The Prophet (saw) wrote part of the Hudaybiyyah Treaty

It was narrated regarding the Hudaybiyyah treaty the prophet (saw) negotiated with the Meccans:

فَلَمَّا كَتَبُوا الْكِتَابَ كَتَبُوا، هَذَا مَا قَاضَى عَلَيْهِ مُحَمَّدٌ رَسُولُ اللَّهِ‏.‏ قَالُوا لاَ نُقِرُّ بِهَذَا، لَوْ نَعْلَمُ أَنَّكَ رَسُولُ اللَّهِ مَا مَنَعْنَاكَ شَيْئًا، وَلَكِنْ أَنْتَ مُحَمَّدُ بْنُ عَبْدِ اللَّهِ‏.‏ فَقَالَ ‏"‏ أَنَا رَسُولُ اللَّهِ، وَأَنَا مُحَمَّدُ بْنُ عَبْدِ اللَّهِ ‏"‏‏.‏ ثُمَّ قَالَ لِعَلِيٍّ ‏"‏ امْحُ رَسُولَ اللَّهِ ‏"‏‏.‏ قَالَ عَلِيٌّ لاَ وَاللَّهِ لاَ أَمْحُوكَ أَبَدًا‏.‏ فَأَخَذَ رَسُولُ اللَّهِ صلى الله عليه وسلم الْكِتَابَ، وَلَيْسَ يُحْسِنُ يَكْتُبُ، فَكَتَبَ هَذَا مَا قَاضَى مُحَمَّدُ بْنُ عَبْدِ اللَّهِ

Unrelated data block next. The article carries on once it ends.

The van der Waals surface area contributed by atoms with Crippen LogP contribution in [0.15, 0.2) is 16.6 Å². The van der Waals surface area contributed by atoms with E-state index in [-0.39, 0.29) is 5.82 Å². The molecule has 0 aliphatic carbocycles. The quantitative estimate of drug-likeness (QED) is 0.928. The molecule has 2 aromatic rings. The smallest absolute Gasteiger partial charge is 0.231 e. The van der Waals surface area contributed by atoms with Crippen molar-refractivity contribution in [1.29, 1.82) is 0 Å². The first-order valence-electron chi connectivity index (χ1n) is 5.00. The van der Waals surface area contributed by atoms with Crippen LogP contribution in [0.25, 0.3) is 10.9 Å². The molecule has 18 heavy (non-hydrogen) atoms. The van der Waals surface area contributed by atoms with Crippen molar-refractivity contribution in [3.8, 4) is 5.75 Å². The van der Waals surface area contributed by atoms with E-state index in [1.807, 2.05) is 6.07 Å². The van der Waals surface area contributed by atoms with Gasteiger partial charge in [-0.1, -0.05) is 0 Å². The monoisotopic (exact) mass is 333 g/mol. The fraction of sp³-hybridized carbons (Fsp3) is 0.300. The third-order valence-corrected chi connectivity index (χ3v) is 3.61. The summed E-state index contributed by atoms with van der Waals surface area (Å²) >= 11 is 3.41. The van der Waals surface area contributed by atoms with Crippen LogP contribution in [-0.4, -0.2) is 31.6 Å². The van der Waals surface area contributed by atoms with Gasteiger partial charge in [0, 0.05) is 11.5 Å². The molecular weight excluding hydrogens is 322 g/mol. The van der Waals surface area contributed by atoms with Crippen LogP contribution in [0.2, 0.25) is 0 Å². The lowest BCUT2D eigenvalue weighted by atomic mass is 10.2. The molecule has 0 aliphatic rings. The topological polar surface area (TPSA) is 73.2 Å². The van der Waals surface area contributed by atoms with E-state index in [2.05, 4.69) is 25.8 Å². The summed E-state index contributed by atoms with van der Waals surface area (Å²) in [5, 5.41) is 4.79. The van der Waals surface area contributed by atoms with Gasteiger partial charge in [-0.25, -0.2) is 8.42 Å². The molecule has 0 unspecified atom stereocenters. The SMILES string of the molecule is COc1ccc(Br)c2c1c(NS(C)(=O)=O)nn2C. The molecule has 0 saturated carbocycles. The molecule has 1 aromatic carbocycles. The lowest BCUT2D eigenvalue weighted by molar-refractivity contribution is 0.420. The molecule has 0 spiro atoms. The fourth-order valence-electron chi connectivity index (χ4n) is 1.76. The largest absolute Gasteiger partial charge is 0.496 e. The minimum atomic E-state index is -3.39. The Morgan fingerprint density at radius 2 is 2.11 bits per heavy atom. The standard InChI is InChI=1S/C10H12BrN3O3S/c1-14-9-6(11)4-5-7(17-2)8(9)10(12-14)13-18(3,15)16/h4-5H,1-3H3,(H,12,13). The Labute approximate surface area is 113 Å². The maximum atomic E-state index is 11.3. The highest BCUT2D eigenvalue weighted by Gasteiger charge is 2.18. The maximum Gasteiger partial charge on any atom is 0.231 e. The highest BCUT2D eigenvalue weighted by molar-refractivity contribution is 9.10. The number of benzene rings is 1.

"When the agreement was being written, the Muslims wrote: "This is the peace treaty, which Muhammad, Apostle of Allah, has concluded."
The infidels said to him, "We do not agree with you on this, for if we knew that you are Apostle of Allah, we would not have prevented you from anything (i.e. entering Mecca, etc.), but you are Muhammad, the son of Abdullah."
Then he said to Ali, "Erase Apostle of Allah'."
Ali said, "No, by Allah, I will never erase you (i.e. your name)."
Then Allah's Messenger (saw) took the writing sheet, and he did not know a better writing, and he wrote the following: 'This is the peace treaty which Muhammad, the son of Abdullah…'" (Sahih al-Bukhari 4251)

The claim is this demonstrates the Prophet (saw) could write. Scholars however argue the term 'wrote' (كتب) appearing in this hadith has to be understood in light of other narrations, as narrations explain one another. (Tafseer al-Qrtubi, Vol. 13, p. 351)